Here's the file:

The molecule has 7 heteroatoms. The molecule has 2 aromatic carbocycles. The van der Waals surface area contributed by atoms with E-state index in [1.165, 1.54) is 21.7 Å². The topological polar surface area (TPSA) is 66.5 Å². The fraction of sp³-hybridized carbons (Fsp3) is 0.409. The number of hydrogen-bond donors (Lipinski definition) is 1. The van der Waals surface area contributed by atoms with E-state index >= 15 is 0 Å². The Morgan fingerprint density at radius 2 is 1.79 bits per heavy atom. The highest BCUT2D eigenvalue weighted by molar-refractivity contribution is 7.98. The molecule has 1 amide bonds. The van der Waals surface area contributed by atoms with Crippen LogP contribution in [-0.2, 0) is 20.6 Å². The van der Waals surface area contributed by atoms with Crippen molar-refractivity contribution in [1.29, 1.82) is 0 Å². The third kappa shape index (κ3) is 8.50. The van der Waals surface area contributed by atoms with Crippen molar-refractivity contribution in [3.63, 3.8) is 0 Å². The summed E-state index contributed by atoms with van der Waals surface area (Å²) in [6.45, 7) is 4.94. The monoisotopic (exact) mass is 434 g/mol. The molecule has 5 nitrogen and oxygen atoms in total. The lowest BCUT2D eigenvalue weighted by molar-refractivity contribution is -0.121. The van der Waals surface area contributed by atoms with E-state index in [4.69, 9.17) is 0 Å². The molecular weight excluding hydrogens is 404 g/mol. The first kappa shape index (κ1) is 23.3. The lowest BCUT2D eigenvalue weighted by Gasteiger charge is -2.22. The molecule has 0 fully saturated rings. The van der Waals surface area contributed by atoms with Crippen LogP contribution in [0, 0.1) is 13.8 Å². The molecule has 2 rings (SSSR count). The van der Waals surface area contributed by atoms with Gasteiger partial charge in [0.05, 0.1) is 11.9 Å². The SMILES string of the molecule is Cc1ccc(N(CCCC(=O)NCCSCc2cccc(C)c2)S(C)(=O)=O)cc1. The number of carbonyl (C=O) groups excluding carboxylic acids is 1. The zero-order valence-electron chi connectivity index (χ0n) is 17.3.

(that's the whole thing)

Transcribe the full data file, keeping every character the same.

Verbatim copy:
The molecule has 7 heteroatoms. The molecule has 2 aromatic carbocycles. The van der Waals surface area contributed by atoms with E-state index in [1.165, 1.54) is 21.7 Å². The topological polar surface area (TPSA) is 66.5 Å². The fraction of sp³-hybridized carbons (Fsp3) is 0.409. The number of hydrogen-bond donors (Lipinski definition) is 1. The van der Waals surface area contributed by atoms with E-state index >= 15 is 0 Å². The Morgan fingerprint density at radius 2 is 1.79 bits per heavy atom. The highest BCUT2D eigenvalue weighted by molar-refractivity contribution is 7.98. The molecule has 1 amide bonds. The van der Waals surface area contributed by atoms with Crippen LogP contribution in [-0.2, 0) is 20.6 Å². The van der Waals surface area contributed by atoms with Crippen molar-refractivity contribution in [1.29, 1.82) is 0 Å². The third kappa shape index (κ3) is 8.50. The van der Waals surface area contributed by atoms with Crippen molar-refractivity contribution in [3.63, 3.8) is 0 Å². The summed E-state index contributed by atoms with van der Waals surface area (Å²) in [6.45, 7) is 4.94. The monoisotopic (exact) mass is 434 g/mol. The molecule has 5 nitrogen and oxygen atoms in total. The lowest BCUT2D eigenvalue weighted by molar-refractivity contribution is -0.121. The van der Waals surface area contributed by atoms with E-state index in [4.69, 9.17) is 0 Å². The molecular weight excluding hydrogens is 404 g/mol. The first kappa shape index (κ1) is 23.3. The lowest BCUT2D eigenvalue weighted by Gasteiger charge is -2.22. The molecule has 0 fully saturated rings. The van der Waals surface area contributed by atoms with Crippen LogP contribution in [0, 0.1) is 13.8 Å². The molecule has 2 rings (SSSR count). The van der Waals surface area contributed by atoms with Gasteiger partial charge in [0.05, 0.1) is 11.9 Å². The SMILES string of the molecule is Cc1ccc(N(CCCC(=O)NCCSCc2cccc(C)c2)S(C)(=O)=O)cc1. The number of carbonyl (C=O) groups excluding carboxylic acids is 1. The zero-order valence-electron chi connectivity index (χ0n) is 17.3.